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Review: Works by Nick Cave and Joyce J. Scott

D. Eric Bookhardt on a Prospect.2 show at Tulane's Newcomb Art Gallery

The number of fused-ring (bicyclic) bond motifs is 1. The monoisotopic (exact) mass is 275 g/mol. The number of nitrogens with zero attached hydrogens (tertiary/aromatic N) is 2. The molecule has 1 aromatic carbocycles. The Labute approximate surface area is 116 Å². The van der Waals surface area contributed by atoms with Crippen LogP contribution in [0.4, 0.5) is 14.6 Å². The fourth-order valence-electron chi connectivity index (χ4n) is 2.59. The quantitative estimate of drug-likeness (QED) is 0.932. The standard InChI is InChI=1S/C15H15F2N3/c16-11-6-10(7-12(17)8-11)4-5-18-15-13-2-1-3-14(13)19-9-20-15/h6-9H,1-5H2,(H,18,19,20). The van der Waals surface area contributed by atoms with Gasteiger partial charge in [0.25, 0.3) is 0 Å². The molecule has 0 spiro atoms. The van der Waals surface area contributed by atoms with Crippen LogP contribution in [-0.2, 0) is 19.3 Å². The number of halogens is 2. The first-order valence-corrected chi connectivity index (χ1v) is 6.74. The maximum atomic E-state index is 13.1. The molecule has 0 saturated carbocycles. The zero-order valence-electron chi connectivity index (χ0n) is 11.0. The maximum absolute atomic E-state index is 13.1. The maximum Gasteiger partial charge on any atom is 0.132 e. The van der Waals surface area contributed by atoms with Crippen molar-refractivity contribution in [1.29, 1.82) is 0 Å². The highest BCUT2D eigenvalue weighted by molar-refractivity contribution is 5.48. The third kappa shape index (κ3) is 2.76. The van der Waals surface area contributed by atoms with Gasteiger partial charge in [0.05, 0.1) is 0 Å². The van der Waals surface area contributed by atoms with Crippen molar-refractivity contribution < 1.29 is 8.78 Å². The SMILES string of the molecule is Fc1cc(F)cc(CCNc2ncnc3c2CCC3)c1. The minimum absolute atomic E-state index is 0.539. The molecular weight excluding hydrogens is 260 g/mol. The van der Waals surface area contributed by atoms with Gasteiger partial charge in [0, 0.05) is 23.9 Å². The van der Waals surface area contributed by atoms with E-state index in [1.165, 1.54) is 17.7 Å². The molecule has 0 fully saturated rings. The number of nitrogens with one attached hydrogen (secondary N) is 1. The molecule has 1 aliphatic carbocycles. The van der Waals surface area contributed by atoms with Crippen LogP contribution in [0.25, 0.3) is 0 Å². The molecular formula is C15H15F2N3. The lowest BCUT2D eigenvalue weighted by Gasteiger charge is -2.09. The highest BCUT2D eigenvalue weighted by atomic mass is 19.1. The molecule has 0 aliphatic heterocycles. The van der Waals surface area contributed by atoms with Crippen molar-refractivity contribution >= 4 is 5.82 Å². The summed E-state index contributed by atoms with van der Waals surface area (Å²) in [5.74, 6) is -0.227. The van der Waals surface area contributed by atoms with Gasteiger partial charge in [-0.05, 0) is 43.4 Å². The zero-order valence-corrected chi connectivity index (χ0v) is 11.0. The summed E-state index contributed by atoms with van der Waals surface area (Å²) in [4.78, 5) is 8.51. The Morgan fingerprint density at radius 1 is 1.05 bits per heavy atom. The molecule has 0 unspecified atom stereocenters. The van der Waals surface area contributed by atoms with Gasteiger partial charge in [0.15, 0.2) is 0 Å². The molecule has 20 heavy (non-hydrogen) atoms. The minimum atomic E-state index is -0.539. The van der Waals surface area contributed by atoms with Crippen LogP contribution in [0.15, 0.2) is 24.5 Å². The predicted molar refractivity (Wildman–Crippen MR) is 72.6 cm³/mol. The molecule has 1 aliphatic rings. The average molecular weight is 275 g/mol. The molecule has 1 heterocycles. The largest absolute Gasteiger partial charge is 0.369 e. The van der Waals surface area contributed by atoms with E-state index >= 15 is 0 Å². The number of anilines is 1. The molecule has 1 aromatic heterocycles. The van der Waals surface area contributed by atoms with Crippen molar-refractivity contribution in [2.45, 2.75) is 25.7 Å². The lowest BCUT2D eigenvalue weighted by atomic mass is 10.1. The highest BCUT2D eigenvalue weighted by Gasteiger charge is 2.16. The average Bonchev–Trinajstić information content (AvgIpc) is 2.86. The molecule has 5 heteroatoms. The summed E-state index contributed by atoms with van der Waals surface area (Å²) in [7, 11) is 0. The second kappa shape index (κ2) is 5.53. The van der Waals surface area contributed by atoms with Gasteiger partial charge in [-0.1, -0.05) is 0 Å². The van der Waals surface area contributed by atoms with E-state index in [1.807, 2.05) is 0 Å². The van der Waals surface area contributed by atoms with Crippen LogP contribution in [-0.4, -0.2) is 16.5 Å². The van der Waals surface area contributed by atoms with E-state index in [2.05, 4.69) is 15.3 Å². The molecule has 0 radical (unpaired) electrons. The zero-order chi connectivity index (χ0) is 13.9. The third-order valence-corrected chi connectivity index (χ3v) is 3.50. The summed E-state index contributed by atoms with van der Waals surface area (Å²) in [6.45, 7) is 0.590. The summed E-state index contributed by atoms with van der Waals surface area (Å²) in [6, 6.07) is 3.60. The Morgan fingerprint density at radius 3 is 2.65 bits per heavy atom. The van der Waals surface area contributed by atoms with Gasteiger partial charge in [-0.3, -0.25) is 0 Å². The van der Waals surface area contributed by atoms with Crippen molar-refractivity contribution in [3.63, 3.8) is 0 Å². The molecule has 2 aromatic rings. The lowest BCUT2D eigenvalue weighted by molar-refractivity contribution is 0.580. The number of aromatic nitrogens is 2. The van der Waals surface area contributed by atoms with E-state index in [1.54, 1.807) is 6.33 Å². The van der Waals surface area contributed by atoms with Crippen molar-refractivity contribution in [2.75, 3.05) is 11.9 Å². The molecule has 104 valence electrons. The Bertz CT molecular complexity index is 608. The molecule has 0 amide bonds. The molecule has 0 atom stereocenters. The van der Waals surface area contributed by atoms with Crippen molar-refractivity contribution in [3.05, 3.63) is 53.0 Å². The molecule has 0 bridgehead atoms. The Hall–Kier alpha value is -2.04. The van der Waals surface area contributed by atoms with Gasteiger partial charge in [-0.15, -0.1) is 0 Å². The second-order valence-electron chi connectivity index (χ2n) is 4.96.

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New York Times art critic Roberta Smith put it best: "Whether Nick Cave's efforts qualify as fashion, body art or sculpture, and regardless of what you ultimately think of them, they fall squarely under the heading of Must Be Seen to Be Believed." Of course, Smith never lived in a city with our Mardi Gras Indians, the next closest thing to Cave's mixed-media Soundsuits, but she's right: Their presence is redolent of exotic energies from the far reaches of the imagination — if not the planet. A former dancer-turned-instructor at the Chicago Art Institute, Cave made his early suits out of twigs before moving on to more colorful materials such as beads, buttons, sequins and feathers — a look not unlike Fi Yi Yi Big Chief Victor Harris' striking Mardi Gras Indian suits at the New Orleans Museum of Art during Prospect.1. Former Prospect director Dan Cameron says Cave does include Mardi Gras Indians among his influences. Cave's suits' shamanic presence also recalls African ceremonial regalia, and they are worn in live performances, which makes them fine companion pieces for Joyce Scott's beaded sculptures in the adjacent gallery. Also a performance artist deeply influenced by African and African-American traditions, Baltimore-based Scott is a creator of bead sculptures that are decorative yet acerbic, often beautiful yet biting. A critic of any form of violence, institutional and random, as well as all depredations against women, Scott knows how to be seductive without pulling her punches. Cobalt, Yellow Circles is a deeply hued maze with floating figures not unlike a Nigerian Yoruba beadwork version of a Navajo dream catcher. Nearby, a grotesque beaded head emerges from a green glass, pistol-shaped bottle filled with bullets. Titled Head Shot, it draws you in then creeps you out. The mix of seduction and revulsion, beauty and beastliness is what is known as the human condition, and what Scott and Cave do with it makes this show worth seeing. — D. Eric Bookhardt

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